BY: SAMANTHA BARTLETT, DVM
The FDA has recently withdrawn the draft Guidance for Industry #230 pertaining to “Compounding Animal Drugs from Bulk Drug Substances.” In response to input from veterinarians and the AVMA, the agency has withdrawn the draft as a statement that they do not plan to finalize the current draft. The original draft was issued May 2015 and outlines standards by which veterinarians can use bulk drug substances to compound medications for animal use without jeopardizing human or animal health. The withdrawal of the current draft will not have any impact on the current regulation of animal drug compounding. A new draft GFI is expected in 2018.
Under the current law, compounding from FDA-approved drugs is legal as long as they comply with the FDA’s Extra-label drug use rules and state rules. The current law does not allow the compounding of drugs from bulk drugs substances, but the FDA issued the draft GFI #230 to outline areas where compounding would be permissible. Due to the nature of veterinary medicine, there is often no approved drugs suitable for modification for veterinary patients. In these circumstances, it is appropriate and permissible to compound a medication from bulk drug substances.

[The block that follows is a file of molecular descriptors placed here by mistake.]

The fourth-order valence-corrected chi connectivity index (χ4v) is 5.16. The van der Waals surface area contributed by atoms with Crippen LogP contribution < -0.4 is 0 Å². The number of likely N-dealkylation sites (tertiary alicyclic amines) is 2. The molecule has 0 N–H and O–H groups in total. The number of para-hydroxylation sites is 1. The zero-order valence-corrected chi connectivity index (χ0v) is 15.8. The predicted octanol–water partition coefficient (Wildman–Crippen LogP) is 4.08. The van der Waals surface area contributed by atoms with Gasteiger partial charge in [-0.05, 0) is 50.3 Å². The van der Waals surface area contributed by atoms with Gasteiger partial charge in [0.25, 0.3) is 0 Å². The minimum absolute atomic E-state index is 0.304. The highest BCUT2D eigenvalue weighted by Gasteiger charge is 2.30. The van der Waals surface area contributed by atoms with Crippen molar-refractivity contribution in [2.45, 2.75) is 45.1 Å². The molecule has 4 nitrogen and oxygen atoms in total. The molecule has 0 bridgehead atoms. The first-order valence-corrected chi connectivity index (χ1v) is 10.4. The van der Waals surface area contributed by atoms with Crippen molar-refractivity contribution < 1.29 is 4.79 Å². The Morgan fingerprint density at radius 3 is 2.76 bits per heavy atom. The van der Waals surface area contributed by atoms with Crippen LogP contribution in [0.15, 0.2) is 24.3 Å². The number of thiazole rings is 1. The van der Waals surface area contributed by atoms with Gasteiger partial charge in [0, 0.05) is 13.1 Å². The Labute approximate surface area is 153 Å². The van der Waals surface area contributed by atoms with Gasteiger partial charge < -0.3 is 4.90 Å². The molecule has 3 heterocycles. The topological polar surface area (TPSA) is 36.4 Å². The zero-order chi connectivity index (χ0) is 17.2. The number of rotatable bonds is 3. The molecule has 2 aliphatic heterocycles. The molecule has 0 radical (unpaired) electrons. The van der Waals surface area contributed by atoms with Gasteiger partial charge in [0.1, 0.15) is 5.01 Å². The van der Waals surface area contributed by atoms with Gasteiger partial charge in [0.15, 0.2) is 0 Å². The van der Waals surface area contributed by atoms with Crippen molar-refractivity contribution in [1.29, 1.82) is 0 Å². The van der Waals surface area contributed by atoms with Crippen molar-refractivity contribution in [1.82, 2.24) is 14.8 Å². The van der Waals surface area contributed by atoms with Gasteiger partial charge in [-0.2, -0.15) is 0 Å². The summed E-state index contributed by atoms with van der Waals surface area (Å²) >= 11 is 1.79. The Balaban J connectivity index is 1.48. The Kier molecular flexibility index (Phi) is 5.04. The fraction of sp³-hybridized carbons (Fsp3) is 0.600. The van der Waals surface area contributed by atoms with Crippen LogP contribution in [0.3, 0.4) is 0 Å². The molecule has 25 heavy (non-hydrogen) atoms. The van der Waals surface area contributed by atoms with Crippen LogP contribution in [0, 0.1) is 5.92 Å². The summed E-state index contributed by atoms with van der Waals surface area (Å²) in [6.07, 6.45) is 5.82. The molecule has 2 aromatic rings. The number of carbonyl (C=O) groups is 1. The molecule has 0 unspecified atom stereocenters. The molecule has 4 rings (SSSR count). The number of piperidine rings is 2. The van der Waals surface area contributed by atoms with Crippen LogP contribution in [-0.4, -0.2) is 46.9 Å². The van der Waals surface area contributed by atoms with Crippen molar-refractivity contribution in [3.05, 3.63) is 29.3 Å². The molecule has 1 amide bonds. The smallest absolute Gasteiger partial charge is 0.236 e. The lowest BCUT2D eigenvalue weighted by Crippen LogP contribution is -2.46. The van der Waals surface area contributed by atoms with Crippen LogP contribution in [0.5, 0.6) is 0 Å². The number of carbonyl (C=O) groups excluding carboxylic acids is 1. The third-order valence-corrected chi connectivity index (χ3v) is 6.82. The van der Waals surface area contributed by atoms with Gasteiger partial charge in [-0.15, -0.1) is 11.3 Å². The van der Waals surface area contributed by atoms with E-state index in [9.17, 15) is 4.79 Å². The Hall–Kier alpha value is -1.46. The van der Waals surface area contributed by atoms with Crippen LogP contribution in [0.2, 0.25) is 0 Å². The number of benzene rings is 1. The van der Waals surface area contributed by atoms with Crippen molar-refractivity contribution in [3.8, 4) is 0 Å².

The new draft guidance will focus on issues specific to compounding for animal use and will continue to focus on safety issues involved with compounding animal drugs.
The new draft is anticipated to be released in the early part of 2018 for public comment. In the meantime, the FDA is encouraging veterinarians to contact their Center for Veterinary Medicine if questions arise pertaining to the use of compounded drugs. The FDA states that until the new draft is published, they will look at the entire circumstances before taking enforcement action for illegal animal drug compounding.